User:Hakerh400/How to calculate n-th digit of pi
In this article we explain the simplest and most intuitive (but not the optimal or fastest) way to calculate -th digit of after decimal point for any given non-negative integer . The reason that the author decided to write this article is because the author wants to show that we can compute anything computable as easy as we can describe it. In other words, if we can define what is, we can write a simple program to compute that number (assuming is computable). People usually think that computing digits of with arbitrary precision would require some advanced math formulas and proofs. However, we show in this article that no math formulas are needed, besides the definition of itself. All algorithms are explained in pseudocode.
Number can be defined in a lot of different ways. In this article we use the definition that is the number times larger than the number obtained by dividing the area of circle with radius by the area of square with side length . Basically:
This definition is enough to make a program that can compute any digit of .
First, in order to write such a program, we need to formally specify what we want. Given a non-negative integer , we want -th decimal digit of after decimal point (-indexed). It means that for our function must return , for our function must return , etc. So, we want to calculate the result of dividing the area of circle by the area of square, so that the error is smaller than
There are two problems:
- How to calculate the area of circle without using ?
- How to calculate quotient so that the rounding error is guaranteed to be smaller than some constant?
The first problem can be solved by using the definition of circle. Circle is a set of points in plane and every point of the circle has distance from the center smaller than or equal to the radius of the circle. We can determine whether some point belongs to the circle without using square root - we can simply calculate square of the radius and compare it to the sum of the squares of the coordinates. Point with coordinates belongs to the circle iff
We can approximate one quarter of a circle by allocating a matrix in memory and for each cell of the matrix we calculate whether the point with coordinates belongs to circle with radius . So, we allocate the matrix and fill it with booleans such that the cell has value
true iff the pixel belongs to the circle:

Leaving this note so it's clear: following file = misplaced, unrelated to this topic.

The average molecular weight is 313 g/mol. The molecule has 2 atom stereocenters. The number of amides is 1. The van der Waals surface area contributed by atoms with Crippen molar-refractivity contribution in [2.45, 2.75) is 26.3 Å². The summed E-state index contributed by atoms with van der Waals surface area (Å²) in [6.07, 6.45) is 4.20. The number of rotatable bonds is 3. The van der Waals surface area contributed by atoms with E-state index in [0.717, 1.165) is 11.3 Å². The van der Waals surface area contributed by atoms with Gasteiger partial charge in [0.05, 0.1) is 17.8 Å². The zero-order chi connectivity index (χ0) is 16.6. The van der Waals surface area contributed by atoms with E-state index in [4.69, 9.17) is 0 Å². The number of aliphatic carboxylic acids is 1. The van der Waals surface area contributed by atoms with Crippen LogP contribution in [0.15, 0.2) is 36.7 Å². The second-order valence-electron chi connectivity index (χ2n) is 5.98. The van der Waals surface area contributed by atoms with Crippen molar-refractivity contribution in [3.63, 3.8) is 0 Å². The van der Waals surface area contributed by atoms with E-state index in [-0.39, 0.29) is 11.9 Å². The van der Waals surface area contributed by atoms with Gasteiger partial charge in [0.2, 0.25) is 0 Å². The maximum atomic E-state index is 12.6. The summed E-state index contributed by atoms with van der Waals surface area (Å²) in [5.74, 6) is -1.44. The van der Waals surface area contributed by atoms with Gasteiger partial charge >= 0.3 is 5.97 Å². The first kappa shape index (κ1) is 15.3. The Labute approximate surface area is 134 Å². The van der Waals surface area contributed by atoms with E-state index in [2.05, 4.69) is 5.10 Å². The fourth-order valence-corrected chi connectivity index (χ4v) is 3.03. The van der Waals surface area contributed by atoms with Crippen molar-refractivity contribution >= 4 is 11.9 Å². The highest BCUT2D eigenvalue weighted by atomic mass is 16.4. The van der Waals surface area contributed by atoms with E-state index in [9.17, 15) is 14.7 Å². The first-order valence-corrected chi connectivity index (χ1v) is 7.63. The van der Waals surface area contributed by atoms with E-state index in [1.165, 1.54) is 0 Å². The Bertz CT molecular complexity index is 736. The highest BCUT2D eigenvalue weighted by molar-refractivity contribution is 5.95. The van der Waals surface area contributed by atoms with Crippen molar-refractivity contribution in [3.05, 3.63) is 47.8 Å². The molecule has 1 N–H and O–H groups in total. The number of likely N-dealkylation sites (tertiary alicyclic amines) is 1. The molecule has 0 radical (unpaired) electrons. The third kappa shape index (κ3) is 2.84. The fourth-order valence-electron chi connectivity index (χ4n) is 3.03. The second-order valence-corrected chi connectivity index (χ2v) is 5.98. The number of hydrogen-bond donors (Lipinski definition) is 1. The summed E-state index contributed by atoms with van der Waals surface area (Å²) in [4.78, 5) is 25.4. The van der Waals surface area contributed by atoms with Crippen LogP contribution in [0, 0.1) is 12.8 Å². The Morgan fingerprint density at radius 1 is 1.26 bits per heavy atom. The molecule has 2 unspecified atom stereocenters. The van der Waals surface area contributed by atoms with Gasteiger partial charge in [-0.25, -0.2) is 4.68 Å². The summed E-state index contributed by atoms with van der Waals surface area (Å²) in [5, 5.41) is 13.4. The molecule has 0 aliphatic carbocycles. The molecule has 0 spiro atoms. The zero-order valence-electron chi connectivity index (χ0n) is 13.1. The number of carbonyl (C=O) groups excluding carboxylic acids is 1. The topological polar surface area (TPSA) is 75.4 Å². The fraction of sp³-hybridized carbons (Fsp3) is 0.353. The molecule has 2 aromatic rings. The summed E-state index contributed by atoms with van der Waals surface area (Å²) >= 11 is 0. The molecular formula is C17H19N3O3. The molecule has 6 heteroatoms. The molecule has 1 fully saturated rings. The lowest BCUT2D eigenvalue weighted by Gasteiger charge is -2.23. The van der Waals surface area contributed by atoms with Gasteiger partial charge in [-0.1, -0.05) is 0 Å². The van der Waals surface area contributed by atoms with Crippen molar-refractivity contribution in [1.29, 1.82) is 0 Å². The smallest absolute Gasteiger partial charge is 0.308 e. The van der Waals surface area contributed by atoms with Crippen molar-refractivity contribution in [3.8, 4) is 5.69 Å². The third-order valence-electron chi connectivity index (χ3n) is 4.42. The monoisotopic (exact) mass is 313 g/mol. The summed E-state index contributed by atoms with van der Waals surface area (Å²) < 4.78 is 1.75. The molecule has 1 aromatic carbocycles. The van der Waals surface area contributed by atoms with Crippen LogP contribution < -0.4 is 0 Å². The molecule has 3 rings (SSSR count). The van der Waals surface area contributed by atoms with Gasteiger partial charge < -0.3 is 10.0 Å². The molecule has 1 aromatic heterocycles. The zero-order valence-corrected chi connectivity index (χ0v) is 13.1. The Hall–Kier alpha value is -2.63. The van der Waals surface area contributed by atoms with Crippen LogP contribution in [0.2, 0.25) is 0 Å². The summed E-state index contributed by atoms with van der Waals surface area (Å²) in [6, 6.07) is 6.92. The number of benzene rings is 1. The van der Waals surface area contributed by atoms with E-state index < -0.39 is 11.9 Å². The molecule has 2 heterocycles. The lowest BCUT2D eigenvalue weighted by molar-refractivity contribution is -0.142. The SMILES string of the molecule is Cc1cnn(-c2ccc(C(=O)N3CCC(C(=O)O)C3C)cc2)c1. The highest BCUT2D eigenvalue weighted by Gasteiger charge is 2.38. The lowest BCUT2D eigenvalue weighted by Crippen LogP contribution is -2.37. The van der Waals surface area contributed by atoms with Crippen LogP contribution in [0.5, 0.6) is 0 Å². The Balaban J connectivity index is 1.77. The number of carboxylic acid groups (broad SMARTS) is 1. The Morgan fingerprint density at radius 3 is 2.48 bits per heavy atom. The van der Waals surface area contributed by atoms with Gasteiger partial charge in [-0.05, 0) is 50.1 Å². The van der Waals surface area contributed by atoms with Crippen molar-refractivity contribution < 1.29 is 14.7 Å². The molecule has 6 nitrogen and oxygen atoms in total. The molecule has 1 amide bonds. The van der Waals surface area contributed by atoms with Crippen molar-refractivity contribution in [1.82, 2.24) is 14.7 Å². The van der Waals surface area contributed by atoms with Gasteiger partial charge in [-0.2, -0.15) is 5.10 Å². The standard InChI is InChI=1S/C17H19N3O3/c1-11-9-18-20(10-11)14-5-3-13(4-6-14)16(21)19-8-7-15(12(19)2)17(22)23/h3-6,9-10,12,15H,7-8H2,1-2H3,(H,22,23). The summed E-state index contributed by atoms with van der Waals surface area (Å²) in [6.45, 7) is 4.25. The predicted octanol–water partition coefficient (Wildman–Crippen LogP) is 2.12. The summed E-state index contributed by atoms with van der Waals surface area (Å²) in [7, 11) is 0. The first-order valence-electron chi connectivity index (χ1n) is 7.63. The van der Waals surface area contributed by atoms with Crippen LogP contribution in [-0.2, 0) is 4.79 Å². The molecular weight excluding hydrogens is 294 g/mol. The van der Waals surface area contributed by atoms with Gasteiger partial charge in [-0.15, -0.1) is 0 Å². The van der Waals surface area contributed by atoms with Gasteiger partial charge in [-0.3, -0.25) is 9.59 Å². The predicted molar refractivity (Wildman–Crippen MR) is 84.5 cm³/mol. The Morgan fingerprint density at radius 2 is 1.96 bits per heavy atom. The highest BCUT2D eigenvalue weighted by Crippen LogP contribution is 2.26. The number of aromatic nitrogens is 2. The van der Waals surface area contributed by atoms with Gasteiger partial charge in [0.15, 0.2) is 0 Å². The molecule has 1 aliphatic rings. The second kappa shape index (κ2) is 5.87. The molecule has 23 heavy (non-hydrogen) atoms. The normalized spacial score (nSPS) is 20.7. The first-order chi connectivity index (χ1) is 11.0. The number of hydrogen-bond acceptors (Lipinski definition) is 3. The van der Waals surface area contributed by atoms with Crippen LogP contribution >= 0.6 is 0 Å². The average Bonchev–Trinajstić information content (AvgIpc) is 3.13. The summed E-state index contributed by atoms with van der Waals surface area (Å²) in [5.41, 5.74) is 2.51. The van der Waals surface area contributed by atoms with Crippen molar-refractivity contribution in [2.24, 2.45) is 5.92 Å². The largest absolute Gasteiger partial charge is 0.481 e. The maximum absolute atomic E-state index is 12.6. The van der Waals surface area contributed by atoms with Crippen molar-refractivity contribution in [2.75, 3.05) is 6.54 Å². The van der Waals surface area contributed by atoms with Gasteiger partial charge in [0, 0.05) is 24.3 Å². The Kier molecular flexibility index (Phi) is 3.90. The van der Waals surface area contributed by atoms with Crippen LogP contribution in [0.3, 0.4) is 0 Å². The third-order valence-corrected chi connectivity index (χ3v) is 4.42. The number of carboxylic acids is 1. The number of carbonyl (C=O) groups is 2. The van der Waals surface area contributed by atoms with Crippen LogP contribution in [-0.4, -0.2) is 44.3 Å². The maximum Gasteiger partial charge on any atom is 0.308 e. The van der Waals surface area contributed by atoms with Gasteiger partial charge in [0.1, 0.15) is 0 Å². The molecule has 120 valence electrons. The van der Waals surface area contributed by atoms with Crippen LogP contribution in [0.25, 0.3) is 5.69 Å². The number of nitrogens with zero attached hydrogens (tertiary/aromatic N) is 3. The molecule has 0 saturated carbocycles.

matrix[x, y] = x * x + y * y <= r * r
Then we calculate the number of cells in the matrix that have value
true, so we obtain the approximate area of circle with radius . Then we can multiply that number by and then perform integer division by . The last digit of that number would be the -th digit of .
However, the problem is how to determine how large we need depending on . We want a function that for given determines that will be enough to correctly calculate -th digit of . We want the rounding error to be smaller than . The error of approximating a quarter of a circle using a matrix is smaller than , because each boundary cell can have error at most and there are less than such cells. Just to be sure, we will double that number and add :
We do not really need to allocate a matrix. We can use two loops and a single counter. Also, we know that if we walk around the circle quarter, if one coordinate increases, the other must decrease, because the sum of their squares is constant. So, we can keep track of the previous value of the coordinate and we can use bisection to determine the new boundary coordinate.
Here is the algorithm in pseudocode. All variables are integers with unlimited size and all divisions are integer divisions.
function nthDigitOfPi(n): k = 10n r = 8 * k + 1 sum = 0 x = 0 for y = r - 1 downto 0: d = r2 - y2 x1 = x x2 = r while x2 - x1 >= 2: x3 = (x1 + x2) / 2 if x3 * x3 < d: x1 = x3 else: x2 = x3 if x1 = x2 or x2 * x2 < d: x = x2 else: x = x1 sum = sum + x return (4 * k * sum / r2) mod 10
The algorithm has exponential time complexity, because the outer loop iterates times and